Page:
You’ve heard the term “black sheep of the family”—but Paonia, Colorado’s Oogie McGuire herds a flock comprised entirely of onyx rams, lambs and ewes. At Desert Weyr farm, McGuire raises Black Welsh Mountain sheep, a British breed from the mountains of Wales. They are the only all-black breed of sheep in the world.
It all started when McGuire, an avid knitter, set out to make a Medieval Welsh cloak. “I got the sheep, a spinning wheel, and a loom; I learned to weave and made the fabric…however, my mental image of a medical cloak was not historically accurate. I ended up making a 19th century ladies cloak,” she remembers. But by then, McGuire had fallen in love with the breed.
McGuire inherited the farm when her mom passed away in 1998. After enjoying successful careers in software development, she and her husband decided to leave southern California; instead choosing to come home and farm the land where she’d grown up showing sheep and lambs at the local 4-H. “Mother had a large flock of mixed breeds—what we call a ‘spinner flock,’” explains McGuire. We kept the ones we thought we would like, and ended up culling everything but the Black Welsh. We had to like how they handled and how they behave; they had to taste good and have wool that I like to work with. The Black Welsh had all those qualities.”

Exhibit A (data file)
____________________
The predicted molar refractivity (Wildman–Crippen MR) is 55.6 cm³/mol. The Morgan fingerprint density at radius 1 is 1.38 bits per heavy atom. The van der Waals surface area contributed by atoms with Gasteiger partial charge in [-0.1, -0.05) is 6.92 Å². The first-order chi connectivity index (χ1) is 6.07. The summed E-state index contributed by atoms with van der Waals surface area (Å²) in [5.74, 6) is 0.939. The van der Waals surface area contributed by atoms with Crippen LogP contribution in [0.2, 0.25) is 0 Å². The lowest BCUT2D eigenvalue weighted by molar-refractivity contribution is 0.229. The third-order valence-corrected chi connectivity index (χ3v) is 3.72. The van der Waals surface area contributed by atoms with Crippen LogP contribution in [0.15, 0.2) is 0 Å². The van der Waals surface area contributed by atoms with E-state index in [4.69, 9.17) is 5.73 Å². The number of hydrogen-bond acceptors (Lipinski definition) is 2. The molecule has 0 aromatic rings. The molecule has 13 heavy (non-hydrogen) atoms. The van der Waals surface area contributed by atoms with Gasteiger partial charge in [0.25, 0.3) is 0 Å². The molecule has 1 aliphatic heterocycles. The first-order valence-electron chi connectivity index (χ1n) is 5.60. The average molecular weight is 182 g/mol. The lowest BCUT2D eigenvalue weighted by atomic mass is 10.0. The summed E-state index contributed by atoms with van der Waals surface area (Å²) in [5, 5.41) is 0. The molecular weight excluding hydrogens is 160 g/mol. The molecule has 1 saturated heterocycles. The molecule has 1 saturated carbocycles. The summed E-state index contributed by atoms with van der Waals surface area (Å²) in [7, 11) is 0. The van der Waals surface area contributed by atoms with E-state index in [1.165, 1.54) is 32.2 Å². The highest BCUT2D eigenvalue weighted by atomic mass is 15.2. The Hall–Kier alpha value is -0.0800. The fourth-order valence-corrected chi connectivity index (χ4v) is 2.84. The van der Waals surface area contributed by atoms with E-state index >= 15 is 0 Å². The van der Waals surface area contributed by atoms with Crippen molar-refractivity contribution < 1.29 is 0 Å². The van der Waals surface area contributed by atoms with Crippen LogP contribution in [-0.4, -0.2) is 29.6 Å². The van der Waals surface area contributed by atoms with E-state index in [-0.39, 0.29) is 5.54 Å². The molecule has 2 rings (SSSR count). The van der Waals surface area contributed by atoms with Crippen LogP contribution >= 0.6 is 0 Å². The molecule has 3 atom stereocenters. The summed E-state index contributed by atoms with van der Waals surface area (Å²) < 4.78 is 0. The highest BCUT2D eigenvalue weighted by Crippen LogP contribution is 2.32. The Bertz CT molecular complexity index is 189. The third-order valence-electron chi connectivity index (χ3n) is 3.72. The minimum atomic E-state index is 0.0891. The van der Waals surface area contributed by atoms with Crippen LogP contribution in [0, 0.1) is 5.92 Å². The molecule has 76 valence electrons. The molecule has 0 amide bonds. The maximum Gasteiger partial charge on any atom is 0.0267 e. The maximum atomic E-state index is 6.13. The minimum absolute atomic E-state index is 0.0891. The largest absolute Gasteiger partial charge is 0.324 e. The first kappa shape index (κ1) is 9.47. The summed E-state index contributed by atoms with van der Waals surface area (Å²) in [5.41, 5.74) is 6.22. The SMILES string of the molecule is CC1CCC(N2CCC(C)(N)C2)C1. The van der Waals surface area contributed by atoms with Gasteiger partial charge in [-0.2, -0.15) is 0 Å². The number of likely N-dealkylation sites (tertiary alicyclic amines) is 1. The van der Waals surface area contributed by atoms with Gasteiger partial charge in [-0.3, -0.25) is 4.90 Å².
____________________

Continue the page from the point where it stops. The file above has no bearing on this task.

Excerpt: They’re remaking the culinary traditions in African-American communities and diversifying the farm-to-table concept.
Nearly $5 Million in Grants Will Create Healthier School Meals and Support Local Farmers in 39 States This School Year
WASHINGTON – Agriculture Secretary Tom Vilsack announced $4.8 million in grants for 74 projects spanning 39 states that support the U.S. Department of Agriculture’s (USDA) efforts to connect child nutrition programs with local farmers and ranchers through its Farm to School Program.
Cities around the world are transforming blight into gardens, turning bleak rooftops into greenspace, and using empty buildings for vertical farming. But will this upsurge in urban agriculture create even more demand for water?
This is the question Mark Johnson, professor of water and sustainability at The University of British Columbia, is looking to address. Johnson, along with other colleagues, has developed a tool to measure just how much water urban agriculture operations need.
The tool, dubbed CityCrop, uses LiDAR (remote sensing technology—stands for Light Detection and Ranging) and climate readings to determine the level of shade provided by buildings and trees. This data helps scientists figure out city-dwelling plants’ rates of evapotranspiration, which in turn reveals their water needs.